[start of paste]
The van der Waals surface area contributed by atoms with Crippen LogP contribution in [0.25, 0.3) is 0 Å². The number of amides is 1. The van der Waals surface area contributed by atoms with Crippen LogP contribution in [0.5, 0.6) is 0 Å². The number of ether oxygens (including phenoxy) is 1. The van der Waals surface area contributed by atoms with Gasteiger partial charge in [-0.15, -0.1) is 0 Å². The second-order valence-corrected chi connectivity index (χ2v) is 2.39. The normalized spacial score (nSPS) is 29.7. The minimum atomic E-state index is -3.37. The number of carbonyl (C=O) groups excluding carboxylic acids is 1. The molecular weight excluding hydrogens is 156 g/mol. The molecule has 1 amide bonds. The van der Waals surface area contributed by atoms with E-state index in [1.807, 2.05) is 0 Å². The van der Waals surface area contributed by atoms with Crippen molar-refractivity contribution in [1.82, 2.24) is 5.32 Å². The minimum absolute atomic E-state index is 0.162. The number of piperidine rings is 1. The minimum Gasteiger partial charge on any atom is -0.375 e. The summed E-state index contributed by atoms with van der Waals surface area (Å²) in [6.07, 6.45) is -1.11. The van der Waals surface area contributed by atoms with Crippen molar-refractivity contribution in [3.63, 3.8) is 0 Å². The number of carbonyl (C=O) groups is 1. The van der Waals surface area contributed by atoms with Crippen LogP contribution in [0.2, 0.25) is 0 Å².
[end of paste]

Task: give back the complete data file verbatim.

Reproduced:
The van der Waals surface area contributed by atoms with Crippen LogP contribution in [0.25, 0.3) is 0 Å². The number of amides is 1. The van der Waals surface area contributed by atoms with Crippen LogP contribution in [0.5, 0.6) is 0 Å². The number of ether oxygens (including phenoxy) is 1. The van der Waals surface area contributed by atoms with Gasteiger partial charge in [-0.15, -0.1) is 0 Å². The second-order valence-corrected chi connectivity index (χ2v) is 2.39. The normalized spacial score (nSPS) is 29.7. The minimum atomic E-state index is -3.37. The number of carbonyl (C=O) groups excluding carboxylic acids is 1. The molecular weight excluding hydrogens is 156 g/mol. The molecule has 1 amide bonds. The van der Waals surface area contributed by atoms with E-state index in [1.807, 2.05) is 0 Å². The van der Waals surface area contributed by atoms with Crippen molar-refractivity contribution in [1.82, 2.24) is 5.32 Å². The minimum absolute atomic E-state index is 0.162. The number of piperidine rings is 1. The minimum Gasteiger partial charge on any atom is -0.375 e. The summed E-state index contributed by atoms with van der Waals surface area (Å²) in [6.07, 6.45) is -1.11. The van der Waals surface area contributed by atoms with Crippen molar-refractivity contribution in [3.63, 3.8) is 0 Å². The number of carbonyl (C=O) groups is 1. The van der Waals surface area contributed by atoms with Crippen LogP contribution in [0.2, 0.25) is 0 Å².